Then, there were successively deposited a Ti layer as a resistance reducing layer, a first metallic layer of a Tin layer as a barrier layer and a second metallic layer as an aluminium wiring layer. These first and second metallic layers were subjected to lithography and etching to form metallic wiring 57 of aluminium on the embedded plugs 56.

Since the embedded plugs 56 contained metallic impurities such as Na, K and the like only in an amount of not greater than the allowable level, no adverse effect was exerted to the characteristics of the semiconductor element. Further, it is noted that both the plating bath of the third embodiment and the characteristics of the palladium layer 55 as the catalyzer layer, provide the embedded plugs 56 with the following three advantages. Firstly, the embedded plugs 56 are improved in finesse or compactness, the adhesion with the semiconductor substrate 51 and embedding characteristics with respect to the contact holes. Secondly, the embedded plugs 56 are lowered in contact resistance. Thirdly, even though in order to restore damages caused by the etching conducted on the semiconductor element before the plating process, the semiconductor substrate 51 was annealed at 400 to 500 C. after the plating process, no void was formed in the embedded plugs 56 and the adhesion between the embedded plugs 56 and the semiconductor substrate 51 did not become defective.

Before the plating process, the palladium layer 55 may be washed with water with the surface thereof immersed in a BHF (hydrofluoric acid:ammonium fluoride=1:20) solution such that the surface of the palladium layer 55 is cleaned.

The concentrations of the components, the pH, the temperature and the like of the plating bath according to the third embodiment, are not limited to those mentioned earlier, but may be set such that nickel does not separate out in the plating bath, and that the plating bath is stable from the start of plating to the completion of deposition of a nickel layer on the semiconductor substrate. After hard study of the inventors of the present invention, it was found that, with respect to the molarity of nickel nitrate, the molarity of hypophosphorous acid and lactic acid was preferably about 2 times to about 10 times and the molarity of thiourea was preferably 1/50000 to 1/10000, that the pH was preferably from about 3.5 to about 6, and that the temperature was preferably from about 80 C. to about 100 C. According to the present invention, however, such conditions are not limited to those above-mentioned.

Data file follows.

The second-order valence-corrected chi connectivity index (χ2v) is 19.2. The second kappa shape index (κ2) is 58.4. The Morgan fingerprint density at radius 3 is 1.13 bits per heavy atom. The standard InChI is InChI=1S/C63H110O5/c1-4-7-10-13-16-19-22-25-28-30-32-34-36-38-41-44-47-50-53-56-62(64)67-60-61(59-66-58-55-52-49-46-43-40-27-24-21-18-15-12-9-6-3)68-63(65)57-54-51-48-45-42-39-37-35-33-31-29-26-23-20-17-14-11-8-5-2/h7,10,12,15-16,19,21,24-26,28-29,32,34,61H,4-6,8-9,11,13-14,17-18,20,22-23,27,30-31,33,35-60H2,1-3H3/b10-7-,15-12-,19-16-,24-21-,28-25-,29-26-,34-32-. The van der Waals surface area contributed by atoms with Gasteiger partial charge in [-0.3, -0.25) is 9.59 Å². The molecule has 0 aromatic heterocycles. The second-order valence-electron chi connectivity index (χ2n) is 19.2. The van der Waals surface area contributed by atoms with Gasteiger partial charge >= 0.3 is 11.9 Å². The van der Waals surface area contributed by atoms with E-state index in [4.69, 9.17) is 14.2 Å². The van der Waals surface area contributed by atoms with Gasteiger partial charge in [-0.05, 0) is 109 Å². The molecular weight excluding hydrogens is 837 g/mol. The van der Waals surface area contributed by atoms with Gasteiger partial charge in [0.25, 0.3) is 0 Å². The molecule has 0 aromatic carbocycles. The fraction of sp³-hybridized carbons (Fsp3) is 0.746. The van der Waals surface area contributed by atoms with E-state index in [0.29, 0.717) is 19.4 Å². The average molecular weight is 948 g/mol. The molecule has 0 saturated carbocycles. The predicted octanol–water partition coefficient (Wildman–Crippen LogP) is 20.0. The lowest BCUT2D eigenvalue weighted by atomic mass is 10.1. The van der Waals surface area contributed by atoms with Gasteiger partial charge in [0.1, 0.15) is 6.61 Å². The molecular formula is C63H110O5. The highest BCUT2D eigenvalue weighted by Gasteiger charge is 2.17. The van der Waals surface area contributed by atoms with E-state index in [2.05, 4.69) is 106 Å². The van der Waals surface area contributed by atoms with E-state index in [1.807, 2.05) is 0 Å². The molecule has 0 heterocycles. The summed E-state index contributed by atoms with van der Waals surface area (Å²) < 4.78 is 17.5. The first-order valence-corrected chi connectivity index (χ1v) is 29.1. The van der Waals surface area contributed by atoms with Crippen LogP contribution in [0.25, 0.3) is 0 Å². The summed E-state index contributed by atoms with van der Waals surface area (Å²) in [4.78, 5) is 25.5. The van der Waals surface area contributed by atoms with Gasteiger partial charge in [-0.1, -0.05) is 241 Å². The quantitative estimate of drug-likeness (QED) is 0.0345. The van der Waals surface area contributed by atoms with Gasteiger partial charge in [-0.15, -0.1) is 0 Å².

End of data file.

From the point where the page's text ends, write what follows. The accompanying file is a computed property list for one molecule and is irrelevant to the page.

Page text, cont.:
Further, the plating bath according to the first or second embodiment was used in each of the first to fourth wiring forming methods, and the plating bath according to the third embodiment was used in the fifth wiring forming method. However, the present invention is not limited to such applications.

In each of the first to fifth wiring forming methods, the embedded wirings or embedded plugs are different in material from the layer thereunder. Accordingly, the resistance reducing layer, the barrier layer and the catalyzer layer are formed. However when the embedded wirings or embedded plugs are the same in material as the layer thereunder, such resistance reducing layer, barrier layer and catalyzer layer may not be formed.

Patent Citations
Cited PatentFiling datePublication dateApplicantTitle
US4469784 *Sep 24, 1982Sep 4, 1984Fuji Photo Film Co., Ltd.Silver halide emulsions
US5565235 *Mar 30, 1995Oct 15, 1996Baudrand; Donald W.Process for selectively depositing a nickel-boron coating over a metallurgy pattern on a dielectric substrate
US5580668 *Jan 12, 1995Dec 3, 1996Astarix Inc.Aluminum-palladium alloy for initiation of electroless plating
JPH04307735A * Title not available
Referenced by
Citing PatentFiling datePublication dateApplicantTitle
US6017821 *Oct 28, 1997Jan 25, 2000Winbond Electronics Corp.Chemical-mechanical polishing method for forming plugs